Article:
Lewis Brisbois Kansas Team Secures Rare Pre-Answer Victory in FCRA Putative Class Action
In what is sure to be viewed as a landmark opinion for both the District of Kansas and jurisdictions across the country, Article III Federal Judge John Broomes issued a decision in a Fair Credit Reporting Act (FCRA) putative class action following a pre-answer challenge to the plaintiff’s complaint based on personal jurisdiction, due process, and the dormant commerce clause.
Wichita, Kan. (July 1, 2021) - In what is sure to be viewed as a landmark opinion for both the District of Kansas and jurisdictions across the country, Article III Federal Judge John Broomes issued a decision in a Fair Credit Reporting Act (FCRA) putative class action following a pre-answer challenge to the plaintiff’s complaint based on personal jurisdiction, due process, and the dormant commerce clause. Wichita and Kansas City Managing Partner Alan L. Rupe and Associate Colby M. Everett handled and briefed the case for the defendant-client.
Plaintiff Pra’shawna Stacker is a recidivistic FCRA class action plaintiff domiciled in Kansas. This is her second FCRA class action filed in a single year. Lewis Brisbois’ client is a workforce staffing agency that complied with the very letter of the FCRA. The agency is domiciled in Colorado. The plaintiff sought to represent a nationwide class action against the agency. Our team moved to dismiss the plaintiff’s complaint, arguing that the court does not have personal jurisdiction over the class claims of non-Kansas putative members. In response, the plaintiff argued that the Kansas registered agent statute gives the court personal jurisdiction over the nationwide class against the agency because it registered to do business in Kansas. Our team argued that using the registered agent statute to haul the agency into Kansas courts as to out-of-Kansas claims treats the agency, a non-Kansas company, differently from in-Kansas companies because it requires the agency to waive due process personal jurisdiction defenses while allowing all other in-Kansas companies to retain those defenses outside of the state.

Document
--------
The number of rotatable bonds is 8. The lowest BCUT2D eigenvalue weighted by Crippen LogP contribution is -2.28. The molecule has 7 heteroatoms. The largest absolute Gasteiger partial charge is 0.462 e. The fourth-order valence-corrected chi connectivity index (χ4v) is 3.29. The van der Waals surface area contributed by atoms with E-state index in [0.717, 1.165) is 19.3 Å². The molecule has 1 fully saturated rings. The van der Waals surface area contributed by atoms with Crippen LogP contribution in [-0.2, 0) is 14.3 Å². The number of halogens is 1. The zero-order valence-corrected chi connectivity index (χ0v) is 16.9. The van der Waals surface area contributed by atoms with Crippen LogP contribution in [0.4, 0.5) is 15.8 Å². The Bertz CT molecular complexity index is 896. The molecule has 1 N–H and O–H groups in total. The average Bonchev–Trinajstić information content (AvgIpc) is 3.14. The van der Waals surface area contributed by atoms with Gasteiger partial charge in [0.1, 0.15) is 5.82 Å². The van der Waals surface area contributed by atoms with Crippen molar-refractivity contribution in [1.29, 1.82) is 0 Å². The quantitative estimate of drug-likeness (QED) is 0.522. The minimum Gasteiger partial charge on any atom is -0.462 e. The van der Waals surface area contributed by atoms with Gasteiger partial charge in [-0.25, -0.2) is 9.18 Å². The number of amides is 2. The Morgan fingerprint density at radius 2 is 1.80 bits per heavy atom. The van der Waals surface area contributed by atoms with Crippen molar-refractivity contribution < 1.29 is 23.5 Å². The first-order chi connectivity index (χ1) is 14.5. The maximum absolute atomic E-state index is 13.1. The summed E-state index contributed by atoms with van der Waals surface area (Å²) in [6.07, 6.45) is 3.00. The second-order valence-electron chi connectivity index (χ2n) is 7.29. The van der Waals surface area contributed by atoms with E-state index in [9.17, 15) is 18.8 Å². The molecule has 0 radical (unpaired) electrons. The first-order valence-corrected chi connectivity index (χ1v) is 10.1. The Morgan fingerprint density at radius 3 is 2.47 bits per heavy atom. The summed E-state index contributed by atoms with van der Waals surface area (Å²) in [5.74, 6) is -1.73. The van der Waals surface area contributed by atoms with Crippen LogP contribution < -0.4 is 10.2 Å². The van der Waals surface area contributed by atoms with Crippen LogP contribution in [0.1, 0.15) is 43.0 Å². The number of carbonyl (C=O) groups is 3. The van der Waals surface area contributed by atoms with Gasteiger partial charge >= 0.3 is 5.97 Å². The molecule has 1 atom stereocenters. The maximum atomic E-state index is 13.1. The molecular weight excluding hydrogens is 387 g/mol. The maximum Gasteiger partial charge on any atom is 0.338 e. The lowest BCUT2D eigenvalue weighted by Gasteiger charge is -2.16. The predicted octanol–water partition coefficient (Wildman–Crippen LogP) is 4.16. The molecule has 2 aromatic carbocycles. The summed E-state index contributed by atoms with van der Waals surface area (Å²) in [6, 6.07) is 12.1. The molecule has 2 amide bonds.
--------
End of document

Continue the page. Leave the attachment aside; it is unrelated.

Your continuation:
Ultimately, the court declined to follow Kansas Supreme Court precedent regarding registered agent consent and adopted our Dormant Commerce Clause arguments, noting, “The Kansas Supreme Court and other judges from the District of Kansas have concluded, either implicitly or explicitly, that Pennsylvania Fire is still good law . . . However, the undersigned is not so sure.”
Contrary to Kansas and District of Kansas law, the court found no general jurisdiction over Lewis Brisbois’ client by registered-agent consent, stating, “Compelling a business to surrender the robust due process rights associated with not being subject to general jurisdiction in a state in exchange for the privilege of doing business in that state seems like an awfully exacting price to require when our current jurisprudence clearly provides ample means to acquire specific personal jurisdiction over that business for activities arising out of its activities related to the forum state. Other courts considering these types of issues in the wake of Daimler have concluded that statutes similar to K.S.A. 17-7931(g) cannot survive or are otherwise called into question to the point that their interpretation must be constrained to that of consent to service of process rather than a consent to general jurisdiction.”
For specific jurisdiction, a question remained: can a non-resident defendant be forced to litigate a Rule 23 class action outside its home state considering Fifth and Fourteenth Amendment due process rights? The answer: No, not for out-of-state putative class members. As the court held, “A defendant should not be required to litigate claims that have no connection to this state solely because the claims are those of unnamed class members. The fact that these claims involve common questions of fact and law and could be certified as a class action under Rule 23 do not make Defendant’s due process rights ‘vanish.’” Characterizing the due process issue as “liberty,” Judge Broomes declined to favor the convenience of out-of-state putative plaintiffs over the due process rights of a non-resident corporation.
In short, “the court [found] as a matter of law that it could not certify Plaintiff’s proposed nationwide class action against Defendant because it could include claims of class members that have no connection to Kansas and would be subject to dismissal due to lack of personal jurisdiction. Therefore, Plaintiff is foreclosed from representing a nationwide class action in this forum.” The court struck the entirety of the plaintiff’s class allegations and directed the plaintiff to amend her complaint to narrow her class to Kansas employees only, which will substantially decrease the number of putative members and present other opportunities to defeat certification down the road.
If you have questions about this case or would like to see the briefing prepared by Messrs. Rupe and Everett, contact them directly. Visit our Wage & Hour Class Actions Practice page to learn more about Lewis Brisbois capabilities in this area.